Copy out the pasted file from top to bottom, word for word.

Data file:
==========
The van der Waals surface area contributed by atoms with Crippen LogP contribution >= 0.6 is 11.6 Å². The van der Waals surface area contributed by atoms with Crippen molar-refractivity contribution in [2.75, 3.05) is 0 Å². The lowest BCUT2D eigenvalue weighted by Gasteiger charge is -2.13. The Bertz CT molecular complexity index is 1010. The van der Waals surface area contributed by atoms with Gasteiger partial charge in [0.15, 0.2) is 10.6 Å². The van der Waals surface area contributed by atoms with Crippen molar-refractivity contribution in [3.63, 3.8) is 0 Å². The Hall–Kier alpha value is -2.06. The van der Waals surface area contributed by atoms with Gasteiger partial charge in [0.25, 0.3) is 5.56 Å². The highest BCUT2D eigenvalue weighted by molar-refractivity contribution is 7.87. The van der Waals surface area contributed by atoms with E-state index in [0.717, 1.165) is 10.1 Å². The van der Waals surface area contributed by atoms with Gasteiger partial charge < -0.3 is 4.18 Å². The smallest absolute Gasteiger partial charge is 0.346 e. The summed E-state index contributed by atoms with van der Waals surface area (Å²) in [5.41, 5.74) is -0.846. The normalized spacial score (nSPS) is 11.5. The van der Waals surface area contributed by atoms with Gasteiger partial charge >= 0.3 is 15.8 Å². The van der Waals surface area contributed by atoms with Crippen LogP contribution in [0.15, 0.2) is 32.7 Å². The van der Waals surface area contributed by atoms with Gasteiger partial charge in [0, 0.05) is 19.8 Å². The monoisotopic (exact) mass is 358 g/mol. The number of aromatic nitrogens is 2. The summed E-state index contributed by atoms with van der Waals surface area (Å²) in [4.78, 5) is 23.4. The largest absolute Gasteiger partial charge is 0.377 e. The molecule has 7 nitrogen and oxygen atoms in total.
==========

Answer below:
The van der Waals surface area contributed by atoms with Crippen LogP contribution >= 0.6 is 11.6 Å². The van der Waals surface area contributed by atoms with Crippen molar-refractivity contribution in [2.75, 3.05) is 0 Å². The lowest BCUT2D eigenvalue weighted by Gasteiger charge is -2.13. The Bertz CT molecular complexity index is 1010. The van der Waals surface area contributed by atoms with Gasteiger partial charge in [0.15, 0.2) is 10.6 Å². The van der Waals surface area contributed by atoms with Crippen molar-refractivity contribution in [3.63, 3.8) is 0 Å². The Hall–Kier alpha value is -2.06. The van der Waals surface area contributed by atoms with Gasteiger partial charge in [0.25, 0.3) is 5.56 Å². The highest BCUT2D eigenvalue weighted by molar-refractivity contribution is 7.87. The van der Waals surface area contributed by atoms with E-state index in [0.717, 1.165) is 10.1 Å². The van der Waals surface area contributed by atoms with Gasteiger partial charge < -0.3 is 4.18 Å². The smallest absolute Gasteiger partial charge is 0.346 e. The summed E-state index contributed by atoms with van der Waals surface area (Å²) in [5.41, 5.74) is -0.846. The normalized spacial score (nSPS) is 11.5. The van der Waals surface area contributed by atoms with Gasteiger partial charge >= 0.3 is 15.8 Å². The van der Waals surface area contributed by atoms with Crippen LogP contribution in [0.15, 0.2) is 32.7 Å². The van der Waals surface area contributed by atoms with Gasteiger partial charge in [0, 0.05) is 19.8 Å². The monoisotopic (exact) mass is 358 g/mol. The number of aromatic nitrogens is 2. The summed E-state index contributed by atoms with van der Waals surface area (Å²) in [4.78, 5) is 23.4. The largest absolute Gasteiger partial charge is 0.377 e. The molecule has 7 nitrogen and oxygen atoms in total.